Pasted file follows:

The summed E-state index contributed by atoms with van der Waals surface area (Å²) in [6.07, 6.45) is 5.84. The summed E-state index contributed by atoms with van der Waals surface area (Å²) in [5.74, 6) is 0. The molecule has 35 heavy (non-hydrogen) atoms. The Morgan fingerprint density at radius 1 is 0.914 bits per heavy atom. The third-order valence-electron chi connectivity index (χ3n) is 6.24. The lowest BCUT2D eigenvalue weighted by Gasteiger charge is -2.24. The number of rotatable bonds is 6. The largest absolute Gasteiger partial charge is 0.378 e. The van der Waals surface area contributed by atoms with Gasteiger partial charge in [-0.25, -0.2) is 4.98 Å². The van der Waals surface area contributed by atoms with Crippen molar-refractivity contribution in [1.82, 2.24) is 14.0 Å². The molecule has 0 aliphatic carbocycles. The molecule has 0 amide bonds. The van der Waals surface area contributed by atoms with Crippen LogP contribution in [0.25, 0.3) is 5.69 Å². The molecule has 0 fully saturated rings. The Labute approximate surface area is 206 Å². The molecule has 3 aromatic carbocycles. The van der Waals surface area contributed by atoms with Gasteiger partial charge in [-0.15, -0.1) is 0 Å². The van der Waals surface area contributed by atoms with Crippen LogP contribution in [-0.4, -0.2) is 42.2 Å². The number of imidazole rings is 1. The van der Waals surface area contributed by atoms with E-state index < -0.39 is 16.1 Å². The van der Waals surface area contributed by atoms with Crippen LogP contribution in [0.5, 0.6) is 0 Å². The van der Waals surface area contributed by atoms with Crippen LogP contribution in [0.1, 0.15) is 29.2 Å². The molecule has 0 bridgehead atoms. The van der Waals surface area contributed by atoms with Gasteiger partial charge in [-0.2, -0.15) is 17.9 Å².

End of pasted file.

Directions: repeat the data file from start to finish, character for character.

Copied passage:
The summed E-state index contributed by atoms with van der Waals surface area (Å²) in [6.07, 6.45) is 5.84. The summed E-state index contributed by atoms with van der Waals surface area (Å²) in [5.74, 6) is 0. The molecule has 35 heavy (non-hydrogen) atoms. The Morgan fingerprint density at radius 1 is 0.914 bits per heavy atom. The third-order valence-electron chi connectivity index (χ3n) is 6.24. The lowest BCUT2D eigenvalue weighted by Gasteiger charge is -2.24. The number of rotatable bonds is 6. The largest absolute Gasteiger partial charge is 0.378 e. The van der Waals surface area contributed by atoms with Gasteiger partial charge in [-0.25, -0.2) is 4.98 Å². The van der Waals surface area contributed by atoms with Crippen molar-refractivity contribution in [1.82, 2.24) is 14.0 Å². The molecule has 0 aliphatic carbocycles. The molecule has 0 amide bonds. The van der Waals surface area contributed by atoms with Crippen LogP contribution in [0.25, 0.3) is 5.69 Å². The molecule has 0 fully saturated rings. The Labute approximate surface area is 206 Å². The molecule has 3 aromatic carbocycles. The van der Waals surface area contributed by atoms with Gasteiger partial charge in [-0.15, -0.1) is 0 Å². The van der Waals surface area contributed by atoms with Crippen LogP contribution in [-0.4, -0.2) is 42.2 Å². The number of imidazole rings is 1. The van der Waals surface area contributed by atoms with E-state index < -0.39 is 16.1 Å². The van der Waals surface area contributed by atoms with Crippen LogP contribution in [0.5, 0.6) is 0 Å². The van der Waals surface area contributed by atoms with Crippen LogP contribution in [0.1, 0.15) is 29.2 Å². The molecule has 0 bridgehead atoms. The van der Waals surface area contributed by atoms with Gasteiger partial charge in [-0.2, -0.15) is 17.9 Å².